a continuous count of days beginning with January 1, 4713 BC (-4712 CE), which is start of what is called the Julian period. The French scholar Joseph Justus Scaliger (1540-1609) introduced the Julian period in 1582 (the same year the Gregorian calendar was proclaimed), defining it to be 7980 years, the product of the 28-year cycle of the Julian calendar (after which the days of the week recur on the same dates), the 19-year Metonic cycle (after which the phases of the Moon recur on the same dates), and the 15-year indiction cycle (a unit of civil time in ancient Rome). It happens that 4713 BC is the last year in which all three cycles started simultaneously. In 1849 the British astronomer John Herschel introduced the Julian day as a means of providing an exact date for astronomical events independent of all calendars. The Julian day begins at noon Universal Time, and exact times of observations are expressed using decimal fractions of the Julian day. The first moment of the year 2004 CE, Universal Time, was JD 2 453 005.5. See also modified Julian day.

The day beginning at noon, Greenwich time, and ending at the next Greenwich noon. Set up in that way so that in Europe, where the idea originated, the Julian Day Number does not change during the night.

a time period used in astronomical circles, defined as the number of days since 1 January, 4713 BCE ( Before Common Era), with the first day defined as Julian day zero. The Julian day begins at noon UTC. Some scientists use the term julian day to mean the numerical day of the current year, where January 1 is defined as day 001.

The number of days, and fraction of a day, measured from noon on 1 January of the year 4713 B.C.

A Julian Day (also known as a Julian day Nukmber - JDN) is an integer number counting the days since Monday, January 1, 4713 BC in the Proleptic Julian Calendar (that is extending the Julian Calendar to dates before is offical use in 45 BC). This should not be confused with the "Julian calendar or the "Julian Date." the Julian Day was proposed by Joseph Scaliger in 1583, during the Gregorian calendar reform. The "Julian" in "Julian day" refers to Scaliger's father, Julius Scaliger.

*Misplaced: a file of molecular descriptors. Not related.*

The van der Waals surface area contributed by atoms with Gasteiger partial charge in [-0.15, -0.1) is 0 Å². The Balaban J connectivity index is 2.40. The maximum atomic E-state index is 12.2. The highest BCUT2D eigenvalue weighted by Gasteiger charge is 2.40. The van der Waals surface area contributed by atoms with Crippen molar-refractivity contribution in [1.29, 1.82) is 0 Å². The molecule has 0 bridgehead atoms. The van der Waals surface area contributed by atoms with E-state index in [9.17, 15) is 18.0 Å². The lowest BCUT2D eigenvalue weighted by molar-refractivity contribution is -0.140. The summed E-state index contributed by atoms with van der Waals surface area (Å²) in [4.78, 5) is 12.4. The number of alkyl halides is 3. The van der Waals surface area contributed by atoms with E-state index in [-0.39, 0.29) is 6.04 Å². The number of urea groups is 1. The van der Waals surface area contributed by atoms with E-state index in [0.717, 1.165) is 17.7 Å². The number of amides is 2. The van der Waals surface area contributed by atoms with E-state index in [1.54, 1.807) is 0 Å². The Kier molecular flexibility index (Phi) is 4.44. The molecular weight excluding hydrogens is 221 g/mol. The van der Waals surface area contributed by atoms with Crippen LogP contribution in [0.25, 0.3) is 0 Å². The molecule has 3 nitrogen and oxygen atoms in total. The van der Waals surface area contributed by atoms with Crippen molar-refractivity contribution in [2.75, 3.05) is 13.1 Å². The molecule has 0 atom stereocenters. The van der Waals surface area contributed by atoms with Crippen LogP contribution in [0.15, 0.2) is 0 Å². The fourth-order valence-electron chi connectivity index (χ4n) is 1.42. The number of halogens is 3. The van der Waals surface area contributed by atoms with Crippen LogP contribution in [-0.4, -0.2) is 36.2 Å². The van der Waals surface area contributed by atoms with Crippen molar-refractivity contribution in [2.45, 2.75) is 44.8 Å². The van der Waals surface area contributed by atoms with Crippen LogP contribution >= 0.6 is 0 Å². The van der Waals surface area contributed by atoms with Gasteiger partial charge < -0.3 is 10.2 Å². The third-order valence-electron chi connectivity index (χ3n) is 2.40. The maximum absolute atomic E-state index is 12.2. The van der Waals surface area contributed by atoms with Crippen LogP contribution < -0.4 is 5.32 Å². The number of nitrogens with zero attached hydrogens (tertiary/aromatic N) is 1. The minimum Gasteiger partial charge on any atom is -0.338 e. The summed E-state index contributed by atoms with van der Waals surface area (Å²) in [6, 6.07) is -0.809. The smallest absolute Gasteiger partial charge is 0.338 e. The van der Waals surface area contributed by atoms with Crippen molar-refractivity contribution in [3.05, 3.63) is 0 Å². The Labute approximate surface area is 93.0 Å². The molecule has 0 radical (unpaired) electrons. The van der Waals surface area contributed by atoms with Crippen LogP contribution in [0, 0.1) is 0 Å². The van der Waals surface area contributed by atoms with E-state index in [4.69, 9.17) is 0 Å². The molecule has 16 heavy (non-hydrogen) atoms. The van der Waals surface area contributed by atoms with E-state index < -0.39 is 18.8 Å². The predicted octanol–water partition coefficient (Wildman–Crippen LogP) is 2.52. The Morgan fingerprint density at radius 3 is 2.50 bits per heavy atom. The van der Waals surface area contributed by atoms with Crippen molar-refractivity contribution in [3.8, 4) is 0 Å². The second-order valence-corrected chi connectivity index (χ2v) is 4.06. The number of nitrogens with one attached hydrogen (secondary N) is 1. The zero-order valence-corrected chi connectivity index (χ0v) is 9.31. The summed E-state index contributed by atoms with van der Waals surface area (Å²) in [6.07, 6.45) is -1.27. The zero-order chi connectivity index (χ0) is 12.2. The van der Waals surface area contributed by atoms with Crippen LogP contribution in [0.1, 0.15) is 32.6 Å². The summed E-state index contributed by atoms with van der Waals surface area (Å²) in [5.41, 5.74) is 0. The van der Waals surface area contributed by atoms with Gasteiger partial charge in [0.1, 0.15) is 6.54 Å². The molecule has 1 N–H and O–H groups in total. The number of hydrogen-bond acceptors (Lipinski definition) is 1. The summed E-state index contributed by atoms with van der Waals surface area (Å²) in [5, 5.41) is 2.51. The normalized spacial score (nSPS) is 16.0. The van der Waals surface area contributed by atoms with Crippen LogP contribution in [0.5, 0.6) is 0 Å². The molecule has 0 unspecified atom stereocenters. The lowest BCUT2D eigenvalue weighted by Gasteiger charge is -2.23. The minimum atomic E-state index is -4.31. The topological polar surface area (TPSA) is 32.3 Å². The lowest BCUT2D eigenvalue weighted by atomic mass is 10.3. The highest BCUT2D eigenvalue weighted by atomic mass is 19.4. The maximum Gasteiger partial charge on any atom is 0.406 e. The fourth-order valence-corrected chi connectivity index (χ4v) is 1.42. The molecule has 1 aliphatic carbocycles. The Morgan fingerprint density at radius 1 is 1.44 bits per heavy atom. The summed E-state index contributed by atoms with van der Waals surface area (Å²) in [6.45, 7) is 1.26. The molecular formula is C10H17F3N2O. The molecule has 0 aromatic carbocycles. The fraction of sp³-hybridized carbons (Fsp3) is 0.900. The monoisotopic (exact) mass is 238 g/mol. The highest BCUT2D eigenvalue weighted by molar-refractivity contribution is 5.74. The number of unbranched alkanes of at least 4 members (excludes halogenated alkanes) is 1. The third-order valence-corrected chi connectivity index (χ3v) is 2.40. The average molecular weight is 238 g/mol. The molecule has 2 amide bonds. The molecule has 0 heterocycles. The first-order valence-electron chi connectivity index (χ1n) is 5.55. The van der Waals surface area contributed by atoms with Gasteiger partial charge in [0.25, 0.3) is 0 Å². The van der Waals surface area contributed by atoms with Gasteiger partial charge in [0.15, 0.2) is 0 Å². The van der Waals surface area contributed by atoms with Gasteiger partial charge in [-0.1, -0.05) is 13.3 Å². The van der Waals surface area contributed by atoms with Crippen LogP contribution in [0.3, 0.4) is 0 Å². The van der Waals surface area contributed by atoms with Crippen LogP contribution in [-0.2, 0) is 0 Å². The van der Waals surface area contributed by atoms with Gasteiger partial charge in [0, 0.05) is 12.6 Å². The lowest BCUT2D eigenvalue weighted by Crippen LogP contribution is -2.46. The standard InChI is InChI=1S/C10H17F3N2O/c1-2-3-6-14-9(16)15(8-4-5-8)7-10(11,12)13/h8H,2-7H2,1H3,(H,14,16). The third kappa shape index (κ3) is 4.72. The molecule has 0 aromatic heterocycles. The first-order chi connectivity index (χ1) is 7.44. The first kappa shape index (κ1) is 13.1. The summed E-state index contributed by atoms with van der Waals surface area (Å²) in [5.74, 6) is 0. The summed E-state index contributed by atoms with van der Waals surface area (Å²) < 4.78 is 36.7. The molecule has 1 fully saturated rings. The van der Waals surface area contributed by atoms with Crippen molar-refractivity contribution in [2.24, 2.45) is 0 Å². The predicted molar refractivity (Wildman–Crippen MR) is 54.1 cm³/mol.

The number of days (and fractions thereof) that have elapsed since noon on January 1, 4713 BC (Greenwich Mean Time). It is used to simplify the calculation of the time interval between two events. For example, 9:00 P.M. P.S.T. on January 1, 2000, was Julian day 2,451,545.71.

Astronomers simplify their timekeeping by merely counting the days, and not months and years. Each date has a Julian Day number (JD), beginning at noon, which is the number of elapsed days since January 1st, 4713 B.C. For instance, January 1st, 1993, was JD 2448989; January 2nd, 1993, was JD 2448990; and January 1st, 2000, was JD 2451545. [More Info

Calendar date based on a 365-day year, usually in the form ccyyddd; for example, 1996056 is February 25, 1996.

A unit of time within the Julian Dating System where the number of ephemeris days that have elapsed since 12h ephemeris time on January 1, 4713 B.C. JD for 1970 January 1 is 2440588.

The Julian Day is the number of days since the year -4712. The Julian Day begins at 12:00 Noon Greenwich mean time.

The number of each day, as reckoned consecutively since the beginning of the present Julian period on January 1, 4713 B.C. The Julian day is used primarily by astronomers to avoid confusion due to the use of different calendars at different times and places. The Julian day begins at noon, 12 hours later than the corresponding civil day. The day beginning at noon January 1, 1965, is Julian day 2,438,395.

The Julian day or Julian day number (JDN) is the (integer) number of days that have elapsed since the initial epoch at noon Universal Time (UT) Monday, January 1, 4713 BC in the proleptic Julian calendar This equals November 24, 4714 BC in the proleptic Gregorian calendar.. That noon-to-noon day is counted as Julian day zero. Thus the multiples of 7 are Mondays.